Chew gum and suck on cough drops. This tip from associate beauty editor, Molly, saved me. Chewing gum prevents your ears from popping as you quickly ascend to the top, thus increasing your elevation. The cough drops keep your mouth moist in an otherwise-dry environment. Remember, you’re in a small, dusty stairwell that doesn’t get a lot of use on the reg, so there isn’t a ton of air flow. Both helped me keep up a fast (for me) pace.
Mix up your movement. When sprinting so many stairs, your body quickly switches from an aerobic state over to an anaerobic state, and lactic acid starts to build in your muscles when you pass your anaerobic threshold. To keep pain at bay (and your legs moving), alternate how you get up those stairs. In the beginning, everyone’s in a mad dash, so a moderate sprint will keep you in the group without tuckering you out too quickly. After about eight flights of that, I switched between running up every single step and every other to ensure I was using different muscles.
Written on February 13, 2014 at 9:13 am , by Samantha Shelton
Let’s be real for a minute, guys: dinner and a movie for Valentine’s Day is not fun. The restaurants are going to be jam-packed, and well, you’ve probably seen all the good movies already. Instead, grab your special someone for one of these hot-and-sweaty adventures (you never know where it may lead after you get back home). And we won’t have any qualms with you digging into that box of chocolates post-workout, either. After all, you earned it!
Ride with Your Crush at Cyc
NYC-ers, if you’re already set on plans for the 14th, head to Cyc Fitness for their 7:30pm “Crush Ride” on February 13th. They’ll be playing cupid for you and your crush with a themed playlist, special Valentine’s treats and a sweaty kissing booth in case you two really hit it off while pumping your legs (and heart). But they can’t do all the work – you’ll need to purchase two bikes, and email email@example.com with your crush’s name and address. Cyc takes it from there, shooting your hottie an invite and reserving side-by-side bikes. ($25 per class, cyfitness.com)
Reach New Heights at Brooklyn Boulders
Climb to new heights – in the gym and in your relationship – with BKB’s “It Takes Two” bouldering competition. Two teammates are required to enter the February 15th competition, and you’ll each work together to master routes of all levels. So gear up and see how well you two really work together ($20 per person, brooklynboulders.com). But if you’re not quite ready for a competition, sign up for the “Learn the Ropes” course for a special price, and score some sweet gifts both of you can enjoy. ($99, brooklynboulders.com)
Smile While you Sweat with SoulCycle
At all Soul locations, ride on February 14th with your SOULmate for a major party-on-a-bike calorie burn, and document the memory with the SOUL kiss cam. Can’t make it to class that day? For the entire month of February, bring a date to select classes – free! These classes don’t come cheap, giving you reason enough to drag your partner along or muster the guts to finally ask that cutie you’ve been eyeing on a date. (price and schedule varies; soul-cycle.com)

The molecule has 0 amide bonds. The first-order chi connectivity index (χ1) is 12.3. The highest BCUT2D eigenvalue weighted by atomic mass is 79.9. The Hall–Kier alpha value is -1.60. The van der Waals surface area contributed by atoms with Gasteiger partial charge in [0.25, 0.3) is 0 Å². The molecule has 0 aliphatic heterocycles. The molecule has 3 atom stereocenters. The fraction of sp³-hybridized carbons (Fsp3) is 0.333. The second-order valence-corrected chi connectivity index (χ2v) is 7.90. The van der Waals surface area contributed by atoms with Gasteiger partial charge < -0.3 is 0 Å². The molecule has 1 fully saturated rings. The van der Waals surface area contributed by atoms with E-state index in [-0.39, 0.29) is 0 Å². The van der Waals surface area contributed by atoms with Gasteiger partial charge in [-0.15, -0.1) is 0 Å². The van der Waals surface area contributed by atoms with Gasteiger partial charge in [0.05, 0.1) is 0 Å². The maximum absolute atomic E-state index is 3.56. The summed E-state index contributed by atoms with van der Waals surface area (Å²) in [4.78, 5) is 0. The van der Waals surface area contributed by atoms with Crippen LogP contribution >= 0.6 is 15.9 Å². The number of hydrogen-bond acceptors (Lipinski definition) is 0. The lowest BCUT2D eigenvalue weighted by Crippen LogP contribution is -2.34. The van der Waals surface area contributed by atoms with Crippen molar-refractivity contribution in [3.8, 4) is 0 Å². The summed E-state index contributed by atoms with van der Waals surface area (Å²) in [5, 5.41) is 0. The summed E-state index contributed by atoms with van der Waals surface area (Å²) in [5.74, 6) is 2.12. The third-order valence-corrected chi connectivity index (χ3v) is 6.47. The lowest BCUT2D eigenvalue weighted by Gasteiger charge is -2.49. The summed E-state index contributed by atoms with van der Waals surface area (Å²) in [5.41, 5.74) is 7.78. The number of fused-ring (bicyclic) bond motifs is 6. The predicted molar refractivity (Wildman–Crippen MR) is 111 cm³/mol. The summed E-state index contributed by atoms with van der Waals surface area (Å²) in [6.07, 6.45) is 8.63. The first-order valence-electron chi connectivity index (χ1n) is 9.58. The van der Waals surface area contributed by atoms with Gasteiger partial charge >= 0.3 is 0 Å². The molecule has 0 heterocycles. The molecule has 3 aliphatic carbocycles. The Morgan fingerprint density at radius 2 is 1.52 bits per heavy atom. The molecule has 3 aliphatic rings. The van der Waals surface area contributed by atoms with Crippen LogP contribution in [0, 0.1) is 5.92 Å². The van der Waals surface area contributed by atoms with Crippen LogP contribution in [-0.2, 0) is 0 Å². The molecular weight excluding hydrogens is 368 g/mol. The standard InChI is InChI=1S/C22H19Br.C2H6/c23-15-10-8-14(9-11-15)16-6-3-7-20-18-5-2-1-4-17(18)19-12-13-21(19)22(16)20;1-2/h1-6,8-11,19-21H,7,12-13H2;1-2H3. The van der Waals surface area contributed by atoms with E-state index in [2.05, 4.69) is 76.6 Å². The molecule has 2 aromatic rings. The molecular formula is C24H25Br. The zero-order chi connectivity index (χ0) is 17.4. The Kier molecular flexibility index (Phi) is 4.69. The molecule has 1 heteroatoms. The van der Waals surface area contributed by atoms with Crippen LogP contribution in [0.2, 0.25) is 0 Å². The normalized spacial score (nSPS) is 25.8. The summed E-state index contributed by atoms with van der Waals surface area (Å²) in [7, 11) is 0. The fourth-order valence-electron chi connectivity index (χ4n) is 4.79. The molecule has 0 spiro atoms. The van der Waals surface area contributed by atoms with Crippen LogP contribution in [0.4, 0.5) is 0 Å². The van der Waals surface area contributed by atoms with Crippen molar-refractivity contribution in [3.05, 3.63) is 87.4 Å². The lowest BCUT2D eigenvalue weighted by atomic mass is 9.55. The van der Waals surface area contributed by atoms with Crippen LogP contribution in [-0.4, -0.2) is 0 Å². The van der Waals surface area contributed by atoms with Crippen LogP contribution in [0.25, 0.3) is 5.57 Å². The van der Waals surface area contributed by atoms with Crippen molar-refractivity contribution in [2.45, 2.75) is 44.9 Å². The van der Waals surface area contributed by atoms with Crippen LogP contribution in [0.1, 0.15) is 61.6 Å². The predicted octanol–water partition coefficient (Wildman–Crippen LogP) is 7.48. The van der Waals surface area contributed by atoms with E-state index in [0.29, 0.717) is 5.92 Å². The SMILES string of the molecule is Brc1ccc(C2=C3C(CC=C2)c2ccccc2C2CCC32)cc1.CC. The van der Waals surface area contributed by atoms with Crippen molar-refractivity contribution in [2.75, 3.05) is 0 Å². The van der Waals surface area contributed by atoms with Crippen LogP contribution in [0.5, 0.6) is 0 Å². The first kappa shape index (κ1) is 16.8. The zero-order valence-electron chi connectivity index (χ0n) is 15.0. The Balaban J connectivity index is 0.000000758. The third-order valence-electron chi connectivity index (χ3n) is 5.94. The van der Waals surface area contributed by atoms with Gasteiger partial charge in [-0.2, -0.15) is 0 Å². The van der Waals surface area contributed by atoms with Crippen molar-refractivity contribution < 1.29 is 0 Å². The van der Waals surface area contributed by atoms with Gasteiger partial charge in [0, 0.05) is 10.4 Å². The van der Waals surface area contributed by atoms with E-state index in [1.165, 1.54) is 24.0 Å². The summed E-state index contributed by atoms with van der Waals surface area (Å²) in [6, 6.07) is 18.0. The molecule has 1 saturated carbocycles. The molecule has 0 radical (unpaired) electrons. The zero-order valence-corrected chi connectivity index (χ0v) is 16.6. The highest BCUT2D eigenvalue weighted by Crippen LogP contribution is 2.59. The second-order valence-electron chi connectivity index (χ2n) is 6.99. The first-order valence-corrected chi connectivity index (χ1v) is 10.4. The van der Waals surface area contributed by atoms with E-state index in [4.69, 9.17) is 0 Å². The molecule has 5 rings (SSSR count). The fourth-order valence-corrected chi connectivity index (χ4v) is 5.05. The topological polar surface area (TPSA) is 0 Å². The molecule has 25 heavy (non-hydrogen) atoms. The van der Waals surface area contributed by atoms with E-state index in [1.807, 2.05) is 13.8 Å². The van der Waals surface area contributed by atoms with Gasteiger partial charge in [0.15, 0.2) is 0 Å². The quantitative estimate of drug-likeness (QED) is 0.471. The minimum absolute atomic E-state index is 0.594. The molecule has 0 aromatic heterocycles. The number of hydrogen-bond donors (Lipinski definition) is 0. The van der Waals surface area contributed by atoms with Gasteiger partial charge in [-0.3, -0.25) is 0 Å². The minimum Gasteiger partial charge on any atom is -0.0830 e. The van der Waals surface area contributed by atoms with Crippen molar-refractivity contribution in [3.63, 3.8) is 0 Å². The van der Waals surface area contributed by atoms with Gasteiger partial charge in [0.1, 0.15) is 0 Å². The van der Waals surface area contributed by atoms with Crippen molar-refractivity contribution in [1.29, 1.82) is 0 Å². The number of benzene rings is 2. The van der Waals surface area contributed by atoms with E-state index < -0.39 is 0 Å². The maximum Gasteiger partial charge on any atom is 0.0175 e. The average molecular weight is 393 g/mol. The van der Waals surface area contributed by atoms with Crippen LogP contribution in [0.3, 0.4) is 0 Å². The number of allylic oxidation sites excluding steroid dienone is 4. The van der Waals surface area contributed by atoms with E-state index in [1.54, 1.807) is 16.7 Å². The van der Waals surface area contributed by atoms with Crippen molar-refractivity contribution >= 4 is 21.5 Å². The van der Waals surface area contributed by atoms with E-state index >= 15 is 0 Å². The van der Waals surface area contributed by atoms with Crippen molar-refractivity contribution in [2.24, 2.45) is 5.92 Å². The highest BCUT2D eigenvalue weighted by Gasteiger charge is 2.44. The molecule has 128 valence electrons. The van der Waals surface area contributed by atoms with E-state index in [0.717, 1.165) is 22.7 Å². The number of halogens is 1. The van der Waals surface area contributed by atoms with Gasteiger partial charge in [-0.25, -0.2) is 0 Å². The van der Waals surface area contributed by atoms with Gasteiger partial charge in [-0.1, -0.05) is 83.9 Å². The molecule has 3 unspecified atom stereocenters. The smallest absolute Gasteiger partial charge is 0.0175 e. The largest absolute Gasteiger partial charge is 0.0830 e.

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Everything You Need to Know About The Biggest Loser Controversy – Including ‘Extreme Weight Loss’ Trainer Chris Powell’s Opinion
Written on February 12, 2014 at 7:59 pm , by Samantha Shelton
Unless you’ve been living under a rock, I’m sure you’re aware of all the controversy that’s been swirling around The Biggest Loser season 15 finale and its winner, Rachel Frederickson. But if you’re not clued in to all the dirty details, we’ve got you covered. Here’s what’s been happening:
After competing on the show and being monitored closely for seven-and-a-half months, Frederickson went home (unmonitored and without trainers) for the final stretch before the finale, working to get down to her lowest weight and hopefully claim the $250,000 prize and title of the Biggest Loser. She shocked viewers; the audience; trainers Bob Harper, Jillian Michaels and Dolvett Quince; and host Alison Sweeney when she strutted a 0-2 sized figure and clocked in at a startling 105 pounds. At the start of the show, Frederickson weighed in at 260 pounds. With a 5’4″ frame, let’s do the math: this girl shed 155 pounds fast, and she brought her BMI (body mass index) down to 18, which places her in the underweight category – a first in the show’s history.
Now, we know by now that BMI is not the end-all, be-all for telling whether or not a person is healthy. There are many other factors at play, like muscle mass. Had she gone too far? Despite the media storm, NBC stands behind their latest champion, and when People magazine asked Frederickson point blank whether or not she had an eating disorder, she told them, “I am very, very healthy.”
That being said, when you’re training for six hours a day and only eating 1,600 calories per day like this contestant was, the cause for concern seems warranted (however, that does not justify mean, negative comments). After all, it was widely reported that Olympic swimmer Michael Phelps chowed down a staggering 12,000 calories a day when training for the Beijing Olympics, and we all heard about how track-star-turned-bobsledder Lolo Jones consumes 9,000 daily calories to beef up for bobsledding. Even Olympic cyclists take in more than 3,300 calories, on average. Granted, Olympians aren’t trying to drop weight the way Frederickson was, but it’s the closest comparison we get when athletes are logging so many hours of exercise.
But before we all point fingers at the 24-year-old athlete (which she is, no question), let’s face the facts: The Biggest Loser is a competitive reality show, and Frederickson did exactly what she signed on to do: win a weight-loss show and bring home a life-changing amount of money. Whether she stays at the same weight or gains 20 pounds before the end of the week doesn’t matter – and with the amount of challenges she won throughout the season (4 out of 5 once they moved to singles, including the first-ever Loser sprint triathlon), we bet that played a strategic role. After all, we’ve heard time and time again how she’s always been an athlete and Loser helped her find that in herself again. She knew that as long as she trained hard and got down low enough, she was bringing home the goods. Also, let’s not forget that her 105-pound weight isn’t set in stone – the show’s winners generally gain back a good amount of weight post-finale to settle into their natural healthy weight.
Click through to find out what Extreme Weight Loss trainer Chris Powell has to say!